Monday, February 17, 2014

AIKS Parliament march on February 18

Hundreds of peasants from the States neighbouring Delhi will March to Parliament on 18th February demanding remunerative prices for their produce and other related matters.

The Congress-led UPA Government has not been taking into account the increasing input costs due to decontrol and has been fixing the Minimum Support Prices (MSP) in such a manner that the cultivating peasantry do not even recover the costs of production in most crops, let alone earning surplus. Even the MSP announced in such a manner is not realisable by the peasantry as there is no effective procurement in most States. Different state governments are also not taking any steps to provide incentive to the peasantry. AIKS has been protesting against the flawed mode of calculation of the Costs of Production in the meetings of Commission For Agricultural Costs and Prices (CACP) as well as with the government. However, the government has not made any efforts to address these concerns. Instead it has decided to increase annually the MSP by only Rs.50/Qtl for paddy and wheat irrespective of the exorbitant rise in input costs. Sugarcane farmers are also in a crisis due to unremunerative prices, non-payment of arrears and deregulation.

The UPA as well as Congress-led state governments have also decided to keep fruits and vegetables outside the purview of the APMC Act. This effectively will benefit big buyers, like organised retailers and small farmers will struggle to access markets. The networks and individuals who control the existing trade in fruits and vegetables will become more dominant. Instead of increasing market access with better infrastructure, transport facilities, collection centres, removal of middlemen and entrenched lobbies comprising politicians, traders and commission agents, the move only is aimed at strengthening their role as well as that of organised retail.

Against these policies the AIKS has called for a March to Parliament. The March will begin at Jantar Mantar by 10.00 AM and will be addressed by leaders of the Kisan Sabha as well as Members of Parliament. A delegation will meet the Agriculture Minister and submit a memorandum.

A delegation will also submit a memorandum to Chairman of Dedicated Freight Corridor Limited against the unfair compensation for land being acquired for the Dedicated Freight Corridor in Uttar Pradesh and seek enhanced compensation as well as just resettlement and rehabilitation.

AP: Workers Struggle

EVEN as the Delhi maneuverings to decide on the bifurcation issue reached a feverish pitch, the  working people of all three regions of Andhra Pradesh are unitedly on struggle path centering around their genuine demands.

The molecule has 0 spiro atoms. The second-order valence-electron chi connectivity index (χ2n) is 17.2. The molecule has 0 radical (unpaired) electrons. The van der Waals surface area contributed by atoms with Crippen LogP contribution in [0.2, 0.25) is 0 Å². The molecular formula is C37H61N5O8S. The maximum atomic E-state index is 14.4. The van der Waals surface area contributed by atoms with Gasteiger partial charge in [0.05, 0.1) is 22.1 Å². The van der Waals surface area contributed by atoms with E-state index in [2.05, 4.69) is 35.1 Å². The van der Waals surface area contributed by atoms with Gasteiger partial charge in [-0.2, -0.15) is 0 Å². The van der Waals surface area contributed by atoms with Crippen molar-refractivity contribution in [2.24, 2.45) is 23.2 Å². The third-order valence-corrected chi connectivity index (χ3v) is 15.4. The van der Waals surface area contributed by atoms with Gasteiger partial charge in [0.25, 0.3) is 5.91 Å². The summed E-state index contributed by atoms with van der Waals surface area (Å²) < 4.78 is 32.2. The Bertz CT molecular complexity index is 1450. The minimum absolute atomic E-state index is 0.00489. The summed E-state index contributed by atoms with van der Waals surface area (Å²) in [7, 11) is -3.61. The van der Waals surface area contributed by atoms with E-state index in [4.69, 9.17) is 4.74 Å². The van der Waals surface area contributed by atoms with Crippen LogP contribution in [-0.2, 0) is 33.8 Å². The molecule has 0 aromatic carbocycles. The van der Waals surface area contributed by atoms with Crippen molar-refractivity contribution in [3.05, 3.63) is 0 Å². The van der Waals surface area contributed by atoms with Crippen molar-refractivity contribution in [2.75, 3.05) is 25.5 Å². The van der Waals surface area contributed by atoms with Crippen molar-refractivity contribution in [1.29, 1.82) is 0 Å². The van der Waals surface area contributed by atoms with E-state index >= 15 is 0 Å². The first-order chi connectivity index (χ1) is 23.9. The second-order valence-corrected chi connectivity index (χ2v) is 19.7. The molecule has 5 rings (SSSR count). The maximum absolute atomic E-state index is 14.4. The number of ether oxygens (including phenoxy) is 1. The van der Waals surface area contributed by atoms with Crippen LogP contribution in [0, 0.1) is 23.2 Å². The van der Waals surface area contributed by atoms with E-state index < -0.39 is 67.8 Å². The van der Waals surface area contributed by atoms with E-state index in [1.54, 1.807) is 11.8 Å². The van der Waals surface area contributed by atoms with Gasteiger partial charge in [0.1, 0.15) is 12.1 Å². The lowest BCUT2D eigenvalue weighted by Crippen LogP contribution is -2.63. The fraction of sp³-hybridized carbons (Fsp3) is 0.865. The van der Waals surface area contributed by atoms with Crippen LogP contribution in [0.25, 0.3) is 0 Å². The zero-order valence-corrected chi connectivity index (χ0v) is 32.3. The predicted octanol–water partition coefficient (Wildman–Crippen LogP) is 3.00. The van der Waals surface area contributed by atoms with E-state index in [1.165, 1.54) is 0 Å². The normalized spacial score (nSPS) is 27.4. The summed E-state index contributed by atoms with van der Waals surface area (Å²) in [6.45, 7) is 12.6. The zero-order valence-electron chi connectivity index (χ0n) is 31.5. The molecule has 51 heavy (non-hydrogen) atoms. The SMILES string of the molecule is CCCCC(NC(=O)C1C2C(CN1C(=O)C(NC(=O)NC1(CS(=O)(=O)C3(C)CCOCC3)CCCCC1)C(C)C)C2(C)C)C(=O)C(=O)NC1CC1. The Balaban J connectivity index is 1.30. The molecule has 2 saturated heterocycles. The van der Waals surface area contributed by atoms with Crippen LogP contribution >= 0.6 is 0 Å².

The 1.8 lakh strong Anganwadi workers and helpers in the state are conducting indefinite hunger strikes demanding hike in wages. Addressing the Anganwadi workers at the strike camp in Hyderabad, CPI(M) state secretary B V Raghavulu  demanded that the genuine issues facing the working people of the state must be discussed in the state assembly. He demanded that the Anganwadi workers must be paid a minimum wage of Rs 10,000 along with retirement, ESI and PF benefits. He expressed full support of the CPI(M) to their struggle.
At the same time in support of over 60,000 outsourced sanitation workers in municipalities, nine workers’ unions undertook a five-day long strike across the state demanding hike in wages. The mayor of Hyderabad threatened the workers of invoking ESMA but the workers stood firm.
A huge Chalo Assembly was oganised jointly by the unions in which thousands of workers rallied. CPI(M) state secretary and floor leaders of Left parties addressed the workers.
CPI(M) state secretary B V Raghavulu and CPI(M) MLA J Ranga Reddy led a delegation of leaders of employees and workers and submitted a memorandum to the chief minister N Kiran Kumar Reddy on 11th February seeking his urgent intervention in resolving the issues.
The issues raised by the delegation included solving the problems facing the Anganwadi workers and helpers; hiking the wages and regularising the over 5.5 lakh contract and outsourcing employees working in government departments, corporations, local bodies and universities etc; regularising over 50,000 time-scale/contingent employees and till that process is completed, payment of wages on par with regular employees;  provide job security to contract lecturers and consider regularising them.
Bowing to the steadfast struggle, the municipal administration minister called a meeting of unions and conceded to hike the wages of the contractorised sanitation workers. The government agreed to pay Rs 8500 a month to a sanitation worker in Greater Hyderabad, Rs 8300 in other municipal corporations and municipalities, and Rs  7300 in nagar panchayat areas. The workers had demanded a minimum salary of Rs 12,500.